RW: See, I, I, Stonewall, I don’t want… I shouldn’t start on this note, but it puts me in the worst light, because by the time Stonewall happened I was running my button shop in the East Village and for all the years of Mattachine and you see the pictures of me on TV, I’m wearing a suit and tie and I had spent ten years of my life going around telling people homosexuals looked just like everybody else. We didn’t all wear makeup and wear dresses and have falsetto voices and molest kids and were Communists and all this.
And all of a sudden Stonewall broke out and there were reports in the press of chorus lines of queens kicking up their heels at the cops like Rockettes, you know, “We are the Stonewall girls, and you know, fuck you police.” And this, I thought, you know, it was like Jesse Jackson used to say, rocks through windows don’t open doors. I felt this… I was horrified. I mean, the last thing to me that I thought at the time they we’re setting back the gay liberation movement twenty years, because I mean all these TV shows and all this work that we had done to try to establish legitimacy of the gay movement that we were nice middle class people like everybody else and, you know, adjusted and all that. And suddenly there was all this, what I considered, riffraff. And I gave a speech, I was asked to speak, I was asked to speak at the Electric Circus, which was a major, which was a major… Marsha, you just got me. Where are you going? What were you doing?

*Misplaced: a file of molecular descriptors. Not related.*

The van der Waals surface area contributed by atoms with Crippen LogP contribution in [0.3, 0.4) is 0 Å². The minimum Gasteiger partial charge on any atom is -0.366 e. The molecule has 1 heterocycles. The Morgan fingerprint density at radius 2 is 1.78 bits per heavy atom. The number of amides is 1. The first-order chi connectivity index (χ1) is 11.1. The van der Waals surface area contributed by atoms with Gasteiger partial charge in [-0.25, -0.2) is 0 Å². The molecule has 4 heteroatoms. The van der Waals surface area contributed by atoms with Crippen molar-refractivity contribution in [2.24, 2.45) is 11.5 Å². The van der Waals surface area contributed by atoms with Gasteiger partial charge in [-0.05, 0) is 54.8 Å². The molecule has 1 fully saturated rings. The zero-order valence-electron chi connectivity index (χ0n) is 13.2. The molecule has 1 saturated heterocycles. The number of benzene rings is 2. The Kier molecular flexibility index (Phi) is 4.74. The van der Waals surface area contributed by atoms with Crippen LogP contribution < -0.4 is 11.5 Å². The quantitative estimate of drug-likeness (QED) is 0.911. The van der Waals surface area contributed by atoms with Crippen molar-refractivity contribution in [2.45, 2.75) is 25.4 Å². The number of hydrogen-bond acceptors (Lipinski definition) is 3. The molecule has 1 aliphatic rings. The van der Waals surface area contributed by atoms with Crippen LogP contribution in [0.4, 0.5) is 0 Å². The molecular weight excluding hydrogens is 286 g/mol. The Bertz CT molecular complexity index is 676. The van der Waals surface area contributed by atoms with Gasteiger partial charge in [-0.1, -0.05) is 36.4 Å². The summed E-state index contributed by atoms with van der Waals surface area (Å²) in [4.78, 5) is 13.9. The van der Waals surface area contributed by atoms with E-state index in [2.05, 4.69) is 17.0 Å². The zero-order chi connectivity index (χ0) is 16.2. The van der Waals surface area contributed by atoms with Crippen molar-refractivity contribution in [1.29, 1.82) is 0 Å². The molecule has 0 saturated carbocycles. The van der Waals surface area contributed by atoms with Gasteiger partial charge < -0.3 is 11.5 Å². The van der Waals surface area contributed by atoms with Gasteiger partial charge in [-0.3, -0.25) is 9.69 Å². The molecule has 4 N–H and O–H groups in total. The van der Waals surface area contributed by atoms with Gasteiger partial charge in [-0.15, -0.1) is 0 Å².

MJ: It’s Carmen, wagging.
RW: Oh, she’s outside?
MJ: Yeah, c’mon sweetie.
[When Marsha gets up she forgets about the microphone and it pulls off her shirt. Eric and Randy search for the microphone’s foam cover.]
RW: Watch out. God, you’re so dumb.
MJ: You think so?
EM: Okay, you were saying about Stonewall…